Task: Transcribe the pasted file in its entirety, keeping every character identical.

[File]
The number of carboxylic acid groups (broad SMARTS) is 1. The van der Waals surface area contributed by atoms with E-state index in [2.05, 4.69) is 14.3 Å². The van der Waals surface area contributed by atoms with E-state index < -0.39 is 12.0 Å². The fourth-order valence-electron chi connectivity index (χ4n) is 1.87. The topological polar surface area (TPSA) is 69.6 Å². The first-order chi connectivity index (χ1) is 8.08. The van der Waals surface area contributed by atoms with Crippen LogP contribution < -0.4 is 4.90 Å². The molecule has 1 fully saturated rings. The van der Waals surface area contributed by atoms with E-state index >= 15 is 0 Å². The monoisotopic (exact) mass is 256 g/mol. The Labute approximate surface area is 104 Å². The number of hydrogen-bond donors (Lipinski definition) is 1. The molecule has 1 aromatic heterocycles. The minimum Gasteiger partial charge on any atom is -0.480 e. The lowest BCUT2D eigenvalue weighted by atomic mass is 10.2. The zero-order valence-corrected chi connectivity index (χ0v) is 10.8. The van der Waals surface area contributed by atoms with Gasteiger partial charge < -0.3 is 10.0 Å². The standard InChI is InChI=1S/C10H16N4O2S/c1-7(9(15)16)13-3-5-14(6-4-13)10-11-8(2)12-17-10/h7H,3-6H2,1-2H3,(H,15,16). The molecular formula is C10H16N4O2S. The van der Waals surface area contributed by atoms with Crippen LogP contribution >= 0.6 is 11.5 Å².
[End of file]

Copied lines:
The number of carboxylic acid groups (broad SMARTS) is 1. The van der Waals surface area contributed by atoms with E-state index in [2.05, 4.69) is 14.3 Å². The van der Waals surface area contributed by atoms with E-state index < -0.39 is 12.0 Å². The fourth-order valence-electron chi connectivity index (χ4n) is 1.87. The topological polar surface area (TPSA) is 69.6 Å². The first-order chi connectivity index (χ1) is 8.08. The van der Waals surface area contributed by atoms with Crippen LogP contribution < -0.4 is 4.90 Å². The molecule has 1 fully saturated rings. The van der Waals surface area contributed by atoms with E-state index >= 15 is 0 Å². The monoisotopic (exact) mass is 256 g/mol. The Labute approximate surface area is 104 Å². The number of hydrogen-bond donors (Lipinski definition) is 1. The molecule has 1 aromatic heterocycles. The minimum Gasteiger partial charge on any atom is -0.480 e. The lowest BCUT2D eigenvalue weighted by atomic mass is 10.2. The zero-order valence-corrected chi connectivity index (χ0v) is 10.8. The van der Waals surface area contributed by atoms with Gasteiger partial charge < -0.3 is 10.0 Å². The standard InChI is InChI=1S/C10H16N4O2S/c1-7(9(15)16)13-3-5-14(6-4-13)10-11-8(2)12-17-10/h7H,3-6H2,1-2H3,(H,15,16). The molecular formula is C10H16N4O2S. The van der Waals surface area contributed by atoms with Crippen LogP contribution >= 0.6 is 11.5 Å².